SECOND UP – Graffiti artist receives four year prison sentence and we wonder why the prisons are both overcrowded and a booming industry?
Two children ‘searched by police’
An inquiry has been launched after two children were allegedly stopped and searched by police under “terrorism legislation” in south London.
Two officers carried out a stop and search on a man, 43, his daughter, 11, and another child, six, near Woolwich Arsenal station, the man said.
The officers also took his mobile phones, USB stick and a CD, he added.
The Independent Police Complaints Commission (IPCC) is investigating the “worrying” allegation.
The man said that during the search the plain clothes officers ordered him to stand in front of a CCTV camera to have his photograph taken.
They did not tell him when or how he could have his items returned, he added.
The IPCC is investigating the complaint with the Metropolitan Police Service’s Directorate of Professional Standards.
IPCC Commissioner Mike Franklin said: “The use of Section 44 stop and search powers is a very sensitive issue and it is right that complaints of this nature are taken very seriously.”
He added: “It is particularly worrying that two young children were allegedly searched in this way.
“This investigation will look at whether the use of these powers in this case was lawful, reasonable and correctly carried out.”
The allegation comes after nine-year-old Jadan Shepherd was stopped and searched by police in Camberwell, south London, last month.
His mother Sandra Shepherd subsequently lodged a complaint, which is being investigated by the Directorate of Professional Standards.
More than 157,290 stop and searches were carried out in London last year, nearly triple the number carried out in 2007.
Stop and searches led to 1,200 arrests in the year to September 2008.
Some Boing Boing thoughts … and links
UK police watchdog finally gets off its butt to investigate terrorism detention-and-search of children, theft of electronics
The UK police watchdog is finally looking into the widespread use of anti-terrorism stop-and-search powers by cops. The event that spurred them into it? Two plainclothes cops stopped a 43-year-old man and his 11-year-old daughter and her six-year-old friend. They took the man’s USB sticks, phones, camera and CD, made him stand in front of a CCTV to be photographed, and then they searched and photographed the children.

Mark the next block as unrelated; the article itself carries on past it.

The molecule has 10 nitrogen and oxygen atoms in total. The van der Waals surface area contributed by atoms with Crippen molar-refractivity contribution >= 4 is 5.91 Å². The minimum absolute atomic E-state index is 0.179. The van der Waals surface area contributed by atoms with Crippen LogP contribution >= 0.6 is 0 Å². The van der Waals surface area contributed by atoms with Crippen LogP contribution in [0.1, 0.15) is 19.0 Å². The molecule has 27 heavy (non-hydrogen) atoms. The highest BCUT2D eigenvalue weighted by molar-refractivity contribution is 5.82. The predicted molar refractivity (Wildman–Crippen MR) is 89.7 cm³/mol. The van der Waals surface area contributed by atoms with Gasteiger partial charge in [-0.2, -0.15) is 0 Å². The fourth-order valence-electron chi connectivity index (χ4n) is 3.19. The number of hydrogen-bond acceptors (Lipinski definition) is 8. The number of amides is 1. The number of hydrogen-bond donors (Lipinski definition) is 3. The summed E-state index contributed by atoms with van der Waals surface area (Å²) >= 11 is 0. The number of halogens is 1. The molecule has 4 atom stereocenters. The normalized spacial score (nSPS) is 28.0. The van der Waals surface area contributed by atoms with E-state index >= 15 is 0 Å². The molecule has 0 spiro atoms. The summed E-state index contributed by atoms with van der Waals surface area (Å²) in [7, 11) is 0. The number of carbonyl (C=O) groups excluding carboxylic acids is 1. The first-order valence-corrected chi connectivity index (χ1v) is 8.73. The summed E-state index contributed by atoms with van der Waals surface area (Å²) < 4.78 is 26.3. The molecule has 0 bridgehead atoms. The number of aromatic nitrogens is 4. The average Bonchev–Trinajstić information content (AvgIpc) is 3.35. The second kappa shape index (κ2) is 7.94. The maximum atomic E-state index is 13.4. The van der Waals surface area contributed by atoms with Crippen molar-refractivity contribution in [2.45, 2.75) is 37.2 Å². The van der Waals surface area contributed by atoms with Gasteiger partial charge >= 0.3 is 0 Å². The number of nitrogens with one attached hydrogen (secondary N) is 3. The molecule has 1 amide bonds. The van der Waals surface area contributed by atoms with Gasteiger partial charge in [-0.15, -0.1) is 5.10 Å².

They never told the man where he could go to get his property returned. They never returned it. Where I come from, that’s called “being mugged.”
The Independent Police Complaints Commission (IPCC) said todayit would “manage” the investigation into the incident in July, meaning that an independent investigator will control the inquiry conducted by the Met’s Directorate of Professional Standards…In a statement today, the IPCC said: “The complainant states that, when he asked under what legislation his property was being seized, he was told it was under section 44 of the Terrorism Act 2000. He also complained that he was given no information as to when he could retrieve his goods or who to contact in order to do so, and that there was no communication from police despite assurances that he would be told when he could collect his things.”
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Daredevil Tagger ‘Buket’ Gets Four Years in Prison
“Buket,” the daredevil tagger who gained Internet notoriety for his brazen, daylight tagging of a sign over the 101 Freeway and vandalism of a Metropolitan Transportation Authority bus, was sentenced today to three years and eight months in state prison.
Cyrus Yazdani, 26, was on probation after pleading guilty in December to 32 felony vandalism counts. In July, he pleaded no contest to one count of felony vandalism and accepted financial responsibility for five vandalism incidents. Four of the counts were dismissed today. Yazdani must pay $117,196 in restitution.
Los Angeles County sheriff’s transit investigators arrested Yazdani in May after “Buket” tags appeared on the 7th Street Bridge, the Cesar Chavez Bridge and in the 4200 block of South Broadway.
Sheriff’s officials said Yazdani was found in possession of scribers, which are used in tagging. He also had paint splatter on his clothing.
In December, after pleading guilty Yazdani was sentenced to 10 months in county jail, 256 hours of graffiti removal duty and five years’ formal probation. He was released from jail based on credit for time served.
That case stemmed from a tagging spree between 2005 and 2007, during which, authorities said, the 26-year-old San Jose State graduate slapped his tags on buses, freeway walls and overpasses as well as the concrete lining of the Los Angeles River.
Yazdani became something of an Internet sensation when he plastered his “Buket” bomb 20 feet above the busy Hollywood Freeway — vandalism that was captured on videotape and posted with a rap soundtrack on YouTube and numerous tagger-related blogs.
Another daylight attack, which was also videotaped, appeared to show “Buket” applying his moniker to a Metropolitan Transportation Authority bus as passersby and passengers watched in surprise.
A YouTube video that captured both tagging exploits has more than 450,000 views. But the notoriety also got the attention of sheriff’s transit investigators, who arrested Yazdani in May.
Sheriff’s officials said they had evidence that Yazdani had marked hundreds of freeway overpasses, concrete walls and transit buses across the state and southern Nevada.
Los Angeles County sheriff’s deputies and officials with the U.S. Army Corps of Engineers identified at least 20 “Buket” scrawlings along a stretch of the river spanning a couple of miles, causing an estimated $60,000 in damage. —Andrew Blankstein
Photo Credit: Al Seib / Los Angeles Times